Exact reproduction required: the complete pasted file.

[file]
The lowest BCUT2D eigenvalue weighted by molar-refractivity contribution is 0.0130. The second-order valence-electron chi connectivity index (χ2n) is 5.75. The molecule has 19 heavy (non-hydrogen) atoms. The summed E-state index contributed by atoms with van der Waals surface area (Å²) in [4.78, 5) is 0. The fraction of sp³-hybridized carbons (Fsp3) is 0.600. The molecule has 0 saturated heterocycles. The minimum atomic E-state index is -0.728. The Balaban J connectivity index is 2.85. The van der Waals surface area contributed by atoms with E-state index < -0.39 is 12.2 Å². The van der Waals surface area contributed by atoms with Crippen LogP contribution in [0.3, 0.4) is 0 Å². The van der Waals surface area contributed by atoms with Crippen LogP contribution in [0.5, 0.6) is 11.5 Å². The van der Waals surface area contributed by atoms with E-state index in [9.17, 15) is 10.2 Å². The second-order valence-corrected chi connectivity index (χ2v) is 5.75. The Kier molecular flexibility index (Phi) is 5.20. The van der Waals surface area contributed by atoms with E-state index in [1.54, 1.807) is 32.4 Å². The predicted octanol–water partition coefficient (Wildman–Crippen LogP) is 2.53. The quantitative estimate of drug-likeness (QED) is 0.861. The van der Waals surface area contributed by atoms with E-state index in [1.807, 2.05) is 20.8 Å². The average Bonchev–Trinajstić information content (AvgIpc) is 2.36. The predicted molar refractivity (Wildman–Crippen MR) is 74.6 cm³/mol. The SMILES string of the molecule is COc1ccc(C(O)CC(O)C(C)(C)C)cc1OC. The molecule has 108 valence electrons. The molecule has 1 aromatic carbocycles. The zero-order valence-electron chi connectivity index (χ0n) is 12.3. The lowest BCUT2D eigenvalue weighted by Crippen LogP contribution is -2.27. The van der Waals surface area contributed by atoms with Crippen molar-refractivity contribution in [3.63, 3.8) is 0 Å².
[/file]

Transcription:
The lowest BCUT2D eigenvalue weighted by molar-refractivity contribution is 0.0130. The second-order valence-electron chi connectivity index (χ2n) is 5.75. The molecule has 19 heavy (non-hydrogen) atoms. The summed E-state index contributed by atoms with van der Waals surface area (Å²) in [4.78, 5) is 0. The fraction of sp³-hybridized carbons (Fsp3) is 0.600. The molecule has 0 saturated heterocycles. The minimum atomic E-state index is -0.728. The Balaban J connectivity index is 2.85. The van der Waals surface area contributed by atoms with E-state index < -0.39 is 12.2 Å². The van der Waals surface area contributed by atoms with Crippen LogP contribution in [0.3, 0.4) is 0 Å². The van der Waals surface area contributed by atoms with Crippen LogP contribution in [0.5, 0.6) is 11.5 Å². The van der Waals surface area contributed by atoms with E-state index in [9.17, 15) is 10.2 Å². The second-order valence-corrected chi connectivity index (χ2v) is 5.75. The Kier molecular flexibility index (Phi) is 5.20. The van der Waals surface area contributed by atoms with E-state index in [1.54, 1.807) is 32.4 Å². The predicted octanol–water partition coefficient (Wildman–Crippen LogP) is 2.53. The quantitative estimate of drug-likeness (QED) is 0.861. The van der Waals surface area contributed by atoms with E-state index in [1.807, 2.05) is 20.8 Å². The average Bonchev–Trinajstić information content (AvgIpc) is 2.36. The predicted molar refractivity (Wildman–Crippen MR) is 74.6 cm³/mol. The SMILES string of the molecule is COc1ccc(C(O)CC(O)C(C)(C)C)cc1OC. The molecule has 108 valence electrons. The molecule has 1 aromatic carbocycles. The zero-order valence-electron chi connectivity index (χ0n) is 12.3. The lowest BCUT2D eigenvalue weighted by Crippen LogP contribution is -2.27. The van der Waals surface area contributed by atoms with Crippen molar-refractivity contribution in [3.63, 3.8) is 0 Å².